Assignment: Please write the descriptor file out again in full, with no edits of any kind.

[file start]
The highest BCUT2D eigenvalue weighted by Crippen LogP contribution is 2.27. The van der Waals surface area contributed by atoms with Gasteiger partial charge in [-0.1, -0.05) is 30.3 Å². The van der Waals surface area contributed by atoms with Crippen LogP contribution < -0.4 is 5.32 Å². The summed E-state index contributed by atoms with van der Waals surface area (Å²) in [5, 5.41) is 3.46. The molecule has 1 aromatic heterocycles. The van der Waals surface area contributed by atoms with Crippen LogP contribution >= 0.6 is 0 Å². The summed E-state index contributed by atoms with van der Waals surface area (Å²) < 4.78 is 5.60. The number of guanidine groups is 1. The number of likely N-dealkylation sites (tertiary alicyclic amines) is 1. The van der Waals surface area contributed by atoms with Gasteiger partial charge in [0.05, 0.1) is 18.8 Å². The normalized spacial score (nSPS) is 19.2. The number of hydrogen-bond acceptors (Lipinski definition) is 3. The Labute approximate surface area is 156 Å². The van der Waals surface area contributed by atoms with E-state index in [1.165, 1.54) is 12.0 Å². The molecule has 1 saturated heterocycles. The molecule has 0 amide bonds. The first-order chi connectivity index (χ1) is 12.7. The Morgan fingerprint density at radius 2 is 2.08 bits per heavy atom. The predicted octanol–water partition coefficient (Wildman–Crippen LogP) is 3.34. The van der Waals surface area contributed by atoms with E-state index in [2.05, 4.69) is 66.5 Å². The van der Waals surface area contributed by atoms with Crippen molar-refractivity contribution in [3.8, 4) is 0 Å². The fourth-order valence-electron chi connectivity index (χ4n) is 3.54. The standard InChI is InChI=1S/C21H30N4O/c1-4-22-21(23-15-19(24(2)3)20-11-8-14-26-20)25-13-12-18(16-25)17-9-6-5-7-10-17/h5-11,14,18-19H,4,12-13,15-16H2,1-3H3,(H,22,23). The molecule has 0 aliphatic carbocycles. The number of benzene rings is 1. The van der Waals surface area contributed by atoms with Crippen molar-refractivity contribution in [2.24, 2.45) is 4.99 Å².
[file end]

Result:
The highest BCUT2D eigenvalue weighted by Crippen LogP contribution is 2.27. The van der Waals surface area contributed by atoms with Gasteiger partial charge in [-0.1, -0.05) is 30.3 Å². The van der Waals surface area contributed by atoms with Crippen LogP contribution < -0.4 is 5.32 Å². The summed E-state index contributed by atoms with van der Waals surface area (Å²) in [5, 5.41) is 3.46. The molecule has 1 aromatic heterocycles. The van der Waals surface area contributed by atoms with Crippen LogP contribution >= 0.6 is 0 Å². The summed E-state index contributed by atoms with van der Waals surface area (Å²) < 4.78 is 5.60. The number of guanidine groups is 1. The number of likely N-dealkylation sites (tertiary alicyclic amines) is 1. The van der Waals surface area contributed by atoms with Gasteiger partial charge in [0.05, 0.1) is 18.8 Å². The normalized spacial score (nSPS) is 19.2. The number of hydrogen-bond acceptors (Lipinski definition) is 3. The Labute approximate surface area is 156 Å². The van der Waals surface area contributed by atoms with E-state index in [1.165, 1.54) is 12.0 Å². The molecule has 1 saturated heterocycles. The molecule has 0 amide bonds. The first-order chi connectivity index (χ1) is 12.7. The Morgan fingerprint density at radius 2 is 2.08 bits per heavy atom. The predicted octanol–water partition coefficient (Wildman–Crippen LogP) is 3.34. The van der Waals surface area contributed by atoms with E-state index in [2.05, 4.69) is 66.5 Å². The van der Waals surface area contributed by atoms with Crippen molar-refractivity contribution in [3.8, 4) is 0 Å². The fourth-order valence-electron chi connectivity index (χ4n) is 3.54. The standard InChI is InChI=1S/C21H30N4O/c1-4-22-21(23-15-19(24(2)3)20-11-8-14-26-20)25-13-12-18(16-25)17-9-6-5-7-10-17/h5-11,14,18-19H,4,12-13,15-16H2,1-3H3,(H,22,23). The molecule has 0 aliphatic carbocycles. The number of benzene rings is 1. The van der Waals surface area contributed by atoms with Crippen molar-refractivity contribution in [2.24, 2.45) is 4.99 Å².